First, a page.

Diabetes – What is Diabetes?
Diabetes is a serious illness that affects millions of people every year. It occurs when the body fails to produce enough insulin or utilize the insulin it has effectively.
Exercise, diet and medication can help to prevent or delay the onset of the disease. It is also essential to understand the symptoms so you can tell whether you have a problem and seek treatment.
What is diabetes?
Diabetes is a chronic health problem (long-lasting), which alters the way your body converts food into energy. It occurs when the pancreas doesn’t produce enough insulin or isn’t able to use it as effectively as it should.
Insulin is a hormone that helps cells absorb and utilize sugar, which is known as glucose. Type 2 diabetics aren’t producing enough insulin or their bodies aren’t able to utilize it properly.
In both types of diabetes, the blood sugar levels become too high in time. This can cause problems with your eyes, feet, and kidneys. It can also damage the blood vessels in your heart and brain.
Type 1 diabetes
Type 1 diabetes is a disease caused by an autoimmune reaction, which means that your immune system attacks pancreatic insulin-producing cells and destroys them. The process of destruction can last for months or even years until it eventually leads to an inability to produce insulin.
Insulin is needed by people with type 1 diabetes all day. They also need to monitor their blood sugar levels and adjust their food, insulin and activity levels in order to keep their blood sugar within an acceptable range.
Type 2 diabetes
If you suffer from type 2 diabetes your body doesn’t make use of insulin as it should. Insulin is a hormone that aids your cells in moving glucose (blood sugar) from your blood into your cells which is then used to create energy.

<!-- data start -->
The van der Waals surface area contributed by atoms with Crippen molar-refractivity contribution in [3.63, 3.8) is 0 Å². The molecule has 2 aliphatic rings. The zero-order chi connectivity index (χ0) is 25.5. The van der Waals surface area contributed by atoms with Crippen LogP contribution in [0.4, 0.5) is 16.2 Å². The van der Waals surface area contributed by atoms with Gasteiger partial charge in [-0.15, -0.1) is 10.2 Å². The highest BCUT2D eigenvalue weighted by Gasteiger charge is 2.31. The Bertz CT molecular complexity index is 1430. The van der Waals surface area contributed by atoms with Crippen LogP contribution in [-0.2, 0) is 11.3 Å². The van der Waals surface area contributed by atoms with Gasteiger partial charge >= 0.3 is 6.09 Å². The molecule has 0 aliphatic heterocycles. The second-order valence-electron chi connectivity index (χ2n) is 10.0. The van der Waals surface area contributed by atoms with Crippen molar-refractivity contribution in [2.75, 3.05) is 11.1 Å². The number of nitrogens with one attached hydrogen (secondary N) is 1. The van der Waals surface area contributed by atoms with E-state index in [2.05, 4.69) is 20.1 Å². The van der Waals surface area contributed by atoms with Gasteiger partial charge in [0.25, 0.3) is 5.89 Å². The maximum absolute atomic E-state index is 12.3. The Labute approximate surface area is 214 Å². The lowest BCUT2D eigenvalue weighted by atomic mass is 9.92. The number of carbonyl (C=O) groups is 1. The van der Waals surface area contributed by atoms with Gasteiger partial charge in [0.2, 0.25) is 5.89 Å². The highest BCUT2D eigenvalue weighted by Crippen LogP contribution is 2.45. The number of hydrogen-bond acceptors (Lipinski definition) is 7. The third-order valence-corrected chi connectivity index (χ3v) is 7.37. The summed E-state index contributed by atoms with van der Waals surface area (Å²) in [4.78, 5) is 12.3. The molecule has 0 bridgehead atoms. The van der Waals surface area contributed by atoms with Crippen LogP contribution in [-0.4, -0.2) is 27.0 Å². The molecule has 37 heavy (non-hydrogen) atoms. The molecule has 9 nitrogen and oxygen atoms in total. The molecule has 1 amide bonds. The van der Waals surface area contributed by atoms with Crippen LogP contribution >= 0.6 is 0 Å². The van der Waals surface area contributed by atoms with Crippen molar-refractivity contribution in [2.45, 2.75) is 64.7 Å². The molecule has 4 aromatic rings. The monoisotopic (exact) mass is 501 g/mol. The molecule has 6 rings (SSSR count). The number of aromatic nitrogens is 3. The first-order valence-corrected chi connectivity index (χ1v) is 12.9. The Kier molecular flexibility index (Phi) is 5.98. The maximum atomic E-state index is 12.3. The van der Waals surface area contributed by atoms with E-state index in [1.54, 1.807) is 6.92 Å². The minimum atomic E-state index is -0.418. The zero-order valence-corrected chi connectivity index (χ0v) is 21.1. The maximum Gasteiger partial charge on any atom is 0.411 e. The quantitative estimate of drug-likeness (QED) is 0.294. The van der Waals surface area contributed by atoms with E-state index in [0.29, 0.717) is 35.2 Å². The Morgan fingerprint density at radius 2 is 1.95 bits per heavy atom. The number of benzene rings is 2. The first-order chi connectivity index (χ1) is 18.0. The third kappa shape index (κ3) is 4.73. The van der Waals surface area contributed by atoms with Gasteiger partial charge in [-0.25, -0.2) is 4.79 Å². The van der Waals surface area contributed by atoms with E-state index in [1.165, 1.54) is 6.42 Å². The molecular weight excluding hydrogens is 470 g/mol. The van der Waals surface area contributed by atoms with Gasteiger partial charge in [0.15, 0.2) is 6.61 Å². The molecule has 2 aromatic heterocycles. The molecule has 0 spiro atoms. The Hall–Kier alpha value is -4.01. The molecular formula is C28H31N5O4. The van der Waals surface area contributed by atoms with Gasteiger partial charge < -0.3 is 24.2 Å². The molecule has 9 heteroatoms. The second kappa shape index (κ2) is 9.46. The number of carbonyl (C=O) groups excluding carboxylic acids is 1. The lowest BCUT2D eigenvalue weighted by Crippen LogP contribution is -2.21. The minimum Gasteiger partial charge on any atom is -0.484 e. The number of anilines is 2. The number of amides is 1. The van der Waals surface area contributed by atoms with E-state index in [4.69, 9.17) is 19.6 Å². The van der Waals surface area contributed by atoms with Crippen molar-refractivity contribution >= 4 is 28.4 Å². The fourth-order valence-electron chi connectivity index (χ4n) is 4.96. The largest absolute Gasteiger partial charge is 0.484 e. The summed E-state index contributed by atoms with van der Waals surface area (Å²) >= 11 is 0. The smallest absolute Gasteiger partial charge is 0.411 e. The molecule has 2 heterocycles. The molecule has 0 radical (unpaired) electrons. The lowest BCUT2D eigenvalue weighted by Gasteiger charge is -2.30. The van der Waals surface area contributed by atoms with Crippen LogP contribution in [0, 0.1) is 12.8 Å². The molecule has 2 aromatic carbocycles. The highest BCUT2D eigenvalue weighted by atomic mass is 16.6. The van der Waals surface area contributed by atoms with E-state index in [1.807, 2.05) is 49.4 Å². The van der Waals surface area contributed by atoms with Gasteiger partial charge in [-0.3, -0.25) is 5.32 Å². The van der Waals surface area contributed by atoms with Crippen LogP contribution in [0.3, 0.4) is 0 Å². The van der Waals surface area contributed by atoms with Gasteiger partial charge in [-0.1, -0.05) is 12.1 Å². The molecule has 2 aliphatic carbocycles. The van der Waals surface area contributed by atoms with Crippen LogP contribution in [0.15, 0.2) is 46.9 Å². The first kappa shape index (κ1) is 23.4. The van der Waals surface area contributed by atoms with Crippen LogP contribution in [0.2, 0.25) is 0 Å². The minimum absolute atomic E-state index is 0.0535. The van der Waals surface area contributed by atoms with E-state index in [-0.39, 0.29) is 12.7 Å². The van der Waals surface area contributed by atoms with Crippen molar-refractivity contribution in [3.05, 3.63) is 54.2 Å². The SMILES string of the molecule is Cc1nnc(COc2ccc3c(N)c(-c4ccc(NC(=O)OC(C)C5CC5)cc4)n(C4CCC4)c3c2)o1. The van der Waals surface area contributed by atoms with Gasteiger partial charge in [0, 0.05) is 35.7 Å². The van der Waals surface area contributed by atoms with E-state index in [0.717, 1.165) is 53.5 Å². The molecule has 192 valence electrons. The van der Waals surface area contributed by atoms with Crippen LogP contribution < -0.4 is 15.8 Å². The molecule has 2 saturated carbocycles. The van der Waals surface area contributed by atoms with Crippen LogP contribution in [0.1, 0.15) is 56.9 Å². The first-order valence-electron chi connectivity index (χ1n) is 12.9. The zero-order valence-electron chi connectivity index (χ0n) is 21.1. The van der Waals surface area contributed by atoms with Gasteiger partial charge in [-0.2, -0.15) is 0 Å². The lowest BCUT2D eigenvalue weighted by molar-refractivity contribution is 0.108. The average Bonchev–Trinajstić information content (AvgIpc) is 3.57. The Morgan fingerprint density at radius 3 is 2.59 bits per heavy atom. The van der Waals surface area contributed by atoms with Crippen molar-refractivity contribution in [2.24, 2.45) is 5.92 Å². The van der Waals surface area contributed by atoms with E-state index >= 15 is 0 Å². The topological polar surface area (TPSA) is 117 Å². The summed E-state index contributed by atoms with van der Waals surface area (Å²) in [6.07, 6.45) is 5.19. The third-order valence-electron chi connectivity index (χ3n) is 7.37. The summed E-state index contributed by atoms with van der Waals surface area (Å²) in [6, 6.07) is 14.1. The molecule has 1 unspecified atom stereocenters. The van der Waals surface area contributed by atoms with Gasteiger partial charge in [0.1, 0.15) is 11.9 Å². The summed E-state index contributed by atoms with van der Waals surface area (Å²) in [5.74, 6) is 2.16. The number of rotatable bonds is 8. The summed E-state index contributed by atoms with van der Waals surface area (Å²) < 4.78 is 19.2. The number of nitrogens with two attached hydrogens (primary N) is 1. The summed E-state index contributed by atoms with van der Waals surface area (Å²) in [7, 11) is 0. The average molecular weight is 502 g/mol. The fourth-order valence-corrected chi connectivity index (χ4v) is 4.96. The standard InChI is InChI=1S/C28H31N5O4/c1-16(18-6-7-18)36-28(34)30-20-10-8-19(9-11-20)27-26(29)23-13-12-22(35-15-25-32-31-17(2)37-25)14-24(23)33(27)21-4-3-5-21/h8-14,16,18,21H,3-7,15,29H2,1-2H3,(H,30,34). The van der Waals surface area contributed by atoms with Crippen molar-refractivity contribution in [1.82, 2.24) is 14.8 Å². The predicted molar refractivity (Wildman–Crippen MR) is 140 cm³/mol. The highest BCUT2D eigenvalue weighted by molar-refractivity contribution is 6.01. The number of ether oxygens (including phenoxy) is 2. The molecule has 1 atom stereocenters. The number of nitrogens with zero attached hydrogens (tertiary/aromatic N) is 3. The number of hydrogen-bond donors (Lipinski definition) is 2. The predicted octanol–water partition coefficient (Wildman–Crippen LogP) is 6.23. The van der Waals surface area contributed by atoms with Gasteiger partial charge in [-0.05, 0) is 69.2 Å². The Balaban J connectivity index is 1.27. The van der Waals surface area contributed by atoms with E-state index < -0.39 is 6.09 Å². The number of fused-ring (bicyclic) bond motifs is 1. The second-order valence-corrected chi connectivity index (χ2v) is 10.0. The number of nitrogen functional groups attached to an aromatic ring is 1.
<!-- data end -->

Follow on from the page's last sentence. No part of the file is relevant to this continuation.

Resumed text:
Type 2 diabetes sufferers need to treat their condition with a healthy diet and exercise. They may also have to take medication to regulate their blood sugar levels.
Signs of diabetes in women
Diabetes is a chronic condition that affects people of all races, ethnicities and genders. However, women are at a higher risk than males.
Women with diabetes are at a greater risk likelihood of developing complications than men, such as heart disease (the most frequent complication of diabetes) and loss of vision.
One of the early warning signs of women suffering from diabetes is increased thirst and urinary frequency, also known as polydipsia. This is because diabetes causes excess sugar to build up in the blood and your kidneys don’t have the capacity to get rid of it properly.
Symptoms of diabetes in men
In diabetes it is when cells are unable use blood sugar (glucose) to produce energy. This is typically because the pancreas is producing too little insulin.
This can lead to elevated blood sugar levels. Your body will then attempt to lower these levels by flushing the excess glucose from your bloodstream through urine.
People with diabetes are typically thirsty, and need to drink plenty of fluids.
Men also may lose weight since their bodies use muscles for energy instead of fat. This is due to their blood sugar levels are high for extended periods.
Developing a healthy diabetes diet is a crucial aspect of managing your condition. It can help you manage your blood sugar, manage your weight, and lower the risk of heart disease by reducing risk factors.
Include whole foods in your diet, including fruits, vegetables and whole grains. Also, dairy products that are low in fat products and legumes are great choices. It should be free of added sugars and saturated fats (unhealthy).
You might be advised to limit your consumption of drinks sweetened with sugar. These drinks usually contain lots of sugar, which can lead to high blood sugar levels.
Your doctor may suggest diabetic medications to help keep your blood glucose (blood sugar) levels in the normal range. These medicines are usually combined with lifestyle changes like eating habits and exercise to manage your diabetes.
If your blood sugar is not being adequately controlled with one medication, you might require a second medication. Your doctor will guide you to choose the best medicine for your personal preferences and needs.
The latest medications, including sodium-glucose-cotransporter-2 inhibitors and glucagon like antagonists of the peptide-1 receptor, reduce blood sugar levels and provide benefits for the kidneys and cardiovascular system, while decreasing the chance of developing complications. They also help with weight loss, and they come in both tablets and injections.